Now picture this episode in the “Downton Abbey” series. Lord Grantham is off on a long journey in his carriage. He’s gone for quite some time. He told his servants he’ll be back, but they don’t know exactly when. They don’t have cell phones. The mail doesn’t operate the way it does now, or maybe it’s similar to the way it does now, but he comes back, finally. He’s travelling back and he’s in his carriage and he’s tired. It’s the middle of the night but he desperately wants to sleep in his own bed that night so they push on. And he rounds the corner. He’s wondering, “Is anybody still going to be awake? Gosh, I hope someone is there at the door with a lantern to receive me, to unlock the door, grab my hat and my jacket and point me to a bed. I hope someone will turn down the covers so I can slide in and sleep. I’m exhausted.” And to his amazement he rounds the corner and all the lights on Downton Abbey are on and a broad smile spreads across his face and he sits back and he goes, “They’re doing what they’re supposed to be doing! They’re ready. They’re watching. They’re waiting.” And he comes up the long treeline drive, the carriage stops at the door, a footman jumps out, opens the carriage door, the doors of the abbey swing open, his servants pile out and his servants say, “Lord Grantham! Lord Grantham! We’re so glad you’re here!”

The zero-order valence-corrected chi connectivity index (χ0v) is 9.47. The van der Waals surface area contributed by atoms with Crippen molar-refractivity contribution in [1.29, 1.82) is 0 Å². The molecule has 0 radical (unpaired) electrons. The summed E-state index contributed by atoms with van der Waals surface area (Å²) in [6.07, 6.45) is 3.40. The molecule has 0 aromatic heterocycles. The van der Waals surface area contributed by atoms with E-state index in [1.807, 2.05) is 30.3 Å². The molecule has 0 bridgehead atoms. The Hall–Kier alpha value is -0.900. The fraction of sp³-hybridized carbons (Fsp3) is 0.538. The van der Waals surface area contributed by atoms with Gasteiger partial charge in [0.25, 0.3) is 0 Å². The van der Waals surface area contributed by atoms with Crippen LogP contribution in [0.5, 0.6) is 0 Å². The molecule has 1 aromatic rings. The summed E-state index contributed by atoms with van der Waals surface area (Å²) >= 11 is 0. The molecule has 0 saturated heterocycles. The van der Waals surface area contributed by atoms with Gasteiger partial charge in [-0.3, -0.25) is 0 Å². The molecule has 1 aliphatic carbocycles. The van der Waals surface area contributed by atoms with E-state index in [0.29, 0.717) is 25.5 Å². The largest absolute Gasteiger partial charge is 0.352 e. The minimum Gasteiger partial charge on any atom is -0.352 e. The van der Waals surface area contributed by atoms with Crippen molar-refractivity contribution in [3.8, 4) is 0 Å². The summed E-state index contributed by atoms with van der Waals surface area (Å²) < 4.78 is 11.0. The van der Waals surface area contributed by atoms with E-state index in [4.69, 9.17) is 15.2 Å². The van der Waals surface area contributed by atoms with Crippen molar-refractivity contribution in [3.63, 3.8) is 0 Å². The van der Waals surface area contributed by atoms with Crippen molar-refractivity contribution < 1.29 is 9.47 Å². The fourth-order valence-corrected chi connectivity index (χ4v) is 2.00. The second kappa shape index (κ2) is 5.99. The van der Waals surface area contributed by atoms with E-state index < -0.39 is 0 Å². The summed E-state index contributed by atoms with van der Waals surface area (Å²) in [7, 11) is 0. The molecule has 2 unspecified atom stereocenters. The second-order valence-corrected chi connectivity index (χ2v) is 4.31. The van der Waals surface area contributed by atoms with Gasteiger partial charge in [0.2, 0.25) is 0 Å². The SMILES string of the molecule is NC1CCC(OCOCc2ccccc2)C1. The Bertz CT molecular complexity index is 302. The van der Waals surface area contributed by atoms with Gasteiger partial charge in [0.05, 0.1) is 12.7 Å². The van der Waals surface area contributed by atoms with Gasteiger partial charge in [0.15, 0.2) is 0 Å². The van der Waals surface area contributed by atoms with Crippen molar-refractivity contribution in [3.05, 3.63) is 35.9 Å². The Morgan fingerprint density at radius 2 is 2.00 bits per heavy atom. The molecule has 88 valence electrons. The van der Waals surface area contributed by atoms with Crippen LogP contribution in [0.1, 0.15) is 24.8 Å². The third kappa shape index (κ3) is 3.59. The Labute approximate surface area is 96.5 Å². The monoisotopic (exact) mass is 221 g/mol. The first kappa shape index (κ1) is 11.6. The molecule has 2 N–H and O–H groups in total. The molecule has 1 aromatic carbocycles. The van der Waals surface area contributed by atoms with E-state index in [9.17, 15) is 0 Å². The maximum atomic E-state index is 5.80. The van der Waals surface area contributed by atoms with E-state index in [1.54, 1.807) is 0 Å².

And as one of them reaches for his hat and his bag, the unthinkable happens. Lord Grantham, with a beaming smile on his face says, “No, no, no, no. Not this time. This time I’m carrying my own bags.” And he plops them inside the door and he looks at all of his waiting servants and he says, “Y’all sit down here at the table.” And there in the great banquet hall, in the banqueting table, it’s set, he says, “You guys sit down.” And he pulls off his jacket, he wraps an apron around himself, puts on the gloves of a butler, and he begins to serve them. And they’re stunned. And he continues, smiling. He’s beaming the whole time. And then, even more unthinkably, when they’re done eating, they’re full and satisfied, he’s anticipated all of their needs and he fully satisfies them, and then he says, “Y’all go wait in the library while I clean up the kitchen!”